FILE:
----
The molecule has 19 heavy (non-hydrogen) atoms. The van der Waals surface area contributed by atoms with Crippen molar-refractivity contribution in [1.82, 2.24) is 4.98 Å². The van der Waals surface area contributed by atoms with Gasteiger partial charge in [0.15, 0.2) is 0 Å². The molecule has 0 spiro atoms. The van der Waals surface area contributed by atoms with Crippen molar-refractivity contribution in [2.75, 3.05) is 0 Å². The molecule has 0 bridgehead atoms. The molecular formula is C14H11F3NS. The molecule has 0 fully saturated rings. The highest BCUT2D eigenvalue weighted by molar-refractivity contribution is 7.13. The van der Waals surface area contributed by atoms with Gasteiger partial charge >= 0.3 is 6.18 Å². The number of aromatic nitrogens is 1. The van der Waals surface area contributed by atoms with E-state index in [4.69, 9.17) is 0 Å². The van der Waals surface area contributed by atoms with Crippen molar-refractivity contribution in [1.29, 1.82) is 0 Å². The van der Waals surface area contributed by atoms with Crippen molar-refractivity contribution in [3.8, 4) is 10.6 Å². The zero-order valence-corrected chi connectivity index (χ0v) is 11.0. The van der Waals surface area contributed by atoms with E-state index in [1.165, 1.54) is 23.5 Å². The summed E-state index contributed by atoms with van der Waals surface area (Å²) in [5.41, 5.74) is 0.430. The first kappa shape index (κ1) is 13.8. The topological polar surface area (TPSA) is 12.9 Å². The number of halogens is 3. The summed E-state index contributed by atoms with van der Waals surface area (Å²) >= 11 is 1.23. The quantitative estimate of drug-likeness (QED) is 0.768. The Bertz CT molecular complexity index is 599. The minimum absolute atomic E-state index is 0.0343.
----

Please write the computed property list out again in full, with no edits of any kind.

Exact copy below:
The molecule has 19 heavy (non-hydrogen) atoms. The van der Waals surface area contributed by atoms with Crippen molar-refractivity contribution in [1.82, 2.24) is 4.98 Å². The van der Waals surface area contributed by atoms with Gasteiger partial charge in [0.15, 0.2) is 0 Å². The molecule has 0 spiro atoms. The van der Waals surface area contributed by atoms with Crippen molar-refractivity contribution in [2.75, 3.05) is 0 Å². The molecule has 0 bridgehead atoms. The molecular formula is C14H11F3NS. The molecule has 0 fully saturated rings. The highest BCUT2D eigenvalue weighted by molar-refractivity contribution is 7.13. The van der Waals surface area contributed by atoms with Gasteiger partial charge >= 0.3 is 6.18 Å². The number of aromatic nitrogens is 1. The van der Waals surface area contributed by atoms with E-state index in [4.69, 9.17) is 0 Å². The van der Waals surface area contributed by atoms with Crippen molar-refractivity contribution in [1.29, 1.82) is 0 Å². The van der Waals surface area contributed by atoms with Crippen molar-refractivity contribution in [3.8, 4) is 10.6 Å². The zero-order valence-corrected chi connectivity index (χ0v) is 11.0. The van der Waals surface area contributed by atoms with E-state index in [1.165, 1.54) is 23.5 Å². The summed E-state index contributed by atoms with van der Waals surface area (Å²) in [5.41, 5.74) is 0.430. The first kappa shape index (κ1) is 13.8. The topological polar surface area (TPSA) is 12.9 Å². The number of halogens is 3. The summed E-state index contributed by atoms with van der Waals surface area (Å²) >= 11 is 1.23. The quantitative estimate of drug-likeness (QED) is 0.768. The Bertz CT molecular complexity index is 599. The minimum absolute atomic E-state index is 0.0343.